by MsSueK Book of Air and Shadow This book didn't necessarily "grab" my attention when I started it. The first half of the book goes into too much detail of the lawyer's extensive sex life which really doesn't have that much direct bearing on the story line.
At any rate, about... Read More
Rated of 5
by Poet1051 Wow! This book is both a murder mystery and a treasure hunt. It is told from three points-of-view, two of which converge at the end.
Basically, it is about the discovery of a letter that suggests the existence of an unknown Shakespeare play. The... Read More
No portraits of Shakespeare were
commissioned during his lifetime, but
some appeared later, such as the copper
engraving that graces the title page of
the First Folio published in 1623;
plentiful information on all things
Shakespeare including a
collection of portraits that may or
may not represent what he actually
Michael Gruber, born and raised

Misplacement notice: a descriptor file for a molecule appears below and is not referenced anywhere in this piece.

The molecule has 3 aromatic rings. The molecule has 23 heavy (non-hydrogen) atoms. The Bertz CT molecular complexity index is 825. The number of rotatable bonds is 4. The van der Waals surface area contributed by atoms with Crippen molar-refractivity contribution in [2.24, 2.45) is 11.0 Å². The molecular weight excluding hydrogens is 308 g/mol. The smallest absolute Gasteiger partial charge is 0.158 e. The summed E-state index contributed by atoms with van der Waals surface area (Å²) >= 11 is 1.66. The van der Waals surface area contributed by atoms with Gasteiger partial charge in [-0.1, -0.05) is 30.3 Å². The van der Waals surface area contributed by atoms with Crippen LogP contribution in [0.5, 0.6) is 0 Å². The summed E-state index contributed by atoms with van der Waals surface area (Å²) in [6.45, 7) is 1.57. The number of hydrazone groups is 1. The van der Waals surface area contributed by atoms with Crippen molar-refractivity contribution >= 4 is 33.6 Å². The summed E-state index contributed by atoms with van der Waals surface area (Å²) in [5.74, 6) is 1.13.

in New York City, was educated in its
public schools and has a Ph.D. in marine
science. From 1977 he worked in the
Carter White House, Office of Science
and Technology Policy. From there he
moved to the Environmental Protection
Agency as a policy analyst and also as
the speechwriter for the Administrator.
In 1986, he was promoted to the Senior
Executive Service of the U.S.,...
Shakespeare: The Biography is quite unlike other more analytic biographies that have been written.
Ackroyd uses his skill, his extraordinary knowledge, and his historical intuition to craft this major full-scale book on one of the most towering figures of the English language.